Throughout the 19th Century, women slowly emerged from their private domestic lives. Many began to look to professions such as medicine to perform public roles. It was a long path to acceptance.
Georgina Dagmar Berne was the first woman to study medicine in Australia. Difficulties with staff at the University of Sydney forced her to complete her qualifications abroad.
When the University of Otago admitted its first woman medical student there was little resistance and her studies, graduation and residency appear to have been without controversy. Years later, Dr Emily Siedeberg revealed the other students, all male, had thrown body parts at her during anatomy classes.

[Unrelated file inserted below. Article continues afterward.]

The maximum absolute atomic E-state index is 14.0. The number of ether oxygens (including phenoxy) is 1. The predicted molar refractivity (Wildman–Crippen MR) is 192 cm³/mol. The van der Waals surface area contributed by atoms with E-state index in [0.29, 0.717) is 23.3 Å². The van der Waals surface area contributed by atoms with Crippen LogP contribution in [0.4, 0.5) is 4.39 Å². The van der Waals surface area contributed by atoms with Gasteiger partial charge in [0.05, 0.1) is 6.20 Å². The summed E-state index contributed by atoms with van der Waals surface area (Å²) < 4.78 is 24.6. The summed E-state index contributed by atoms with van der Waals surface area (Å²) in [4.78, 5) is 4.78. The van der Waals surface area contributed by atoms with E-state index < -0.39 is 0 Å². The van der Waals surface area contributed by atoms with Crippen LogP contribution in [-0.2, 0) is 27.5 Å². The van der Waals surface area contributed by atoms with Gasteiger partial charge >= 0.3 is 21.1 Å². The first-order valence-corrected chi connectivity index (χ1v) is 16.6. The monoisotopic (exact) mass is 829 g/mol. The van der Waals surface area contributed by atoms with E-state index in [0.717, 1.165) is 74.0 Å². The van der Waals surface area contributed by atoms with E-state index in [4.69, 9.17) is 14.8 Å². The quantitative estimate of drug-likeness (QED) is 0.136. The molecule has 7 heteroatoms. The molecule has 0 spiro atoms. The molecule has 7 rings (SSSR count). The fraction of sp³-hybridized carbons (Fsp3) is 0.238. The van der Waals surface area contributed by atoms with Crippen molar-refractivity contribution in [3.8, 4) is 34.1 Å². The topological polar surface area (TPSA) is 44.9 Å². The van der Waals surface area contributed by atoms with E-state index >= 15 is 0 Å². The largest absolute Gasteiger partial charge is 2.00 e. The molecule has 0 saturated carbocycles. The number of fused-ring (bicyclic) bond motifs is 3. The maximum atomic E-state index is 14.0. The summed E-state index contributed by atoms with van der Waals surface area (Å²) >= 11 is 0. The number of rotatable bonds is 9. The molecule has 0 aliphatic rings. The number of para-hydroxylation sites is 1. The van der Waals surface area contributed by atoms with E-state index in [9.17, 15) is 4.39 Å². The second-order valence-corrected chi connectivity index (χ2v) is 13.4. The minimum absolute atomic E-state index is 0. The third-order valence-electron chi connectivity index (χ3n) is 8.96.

The School of Medicine at the University of Melbourne opened in 1862 and took 25 years to admit women.
These women displayed great academic ability but were then publicly condemned for trying to complete their qualifications with hospital residencies.
Prof Tess Cramond often referred to the practice of medicine as a rare privilege. No other profession was afforded so much insight into the human condition, or could offer such crucial help at critical times. She was also a specialist anaesthetist and, in 1972, was elected Dean of the Faculty of Anaesthetists. Yet, even she probably couldn’t have imagined that 45 years later 32% of Fellows and 45% of trainees would be women.
The Rare Privilege of Medicine: Women anaesthetists in Australia and New Zealand looks at the professional lives of some early women anaesthetists in Australia and New Zealand. It explores the difficulties they faced and reveals their triumphs.
Explore the professional lives of some early women anaesthetists
in Australia and New Zealand through the following themes…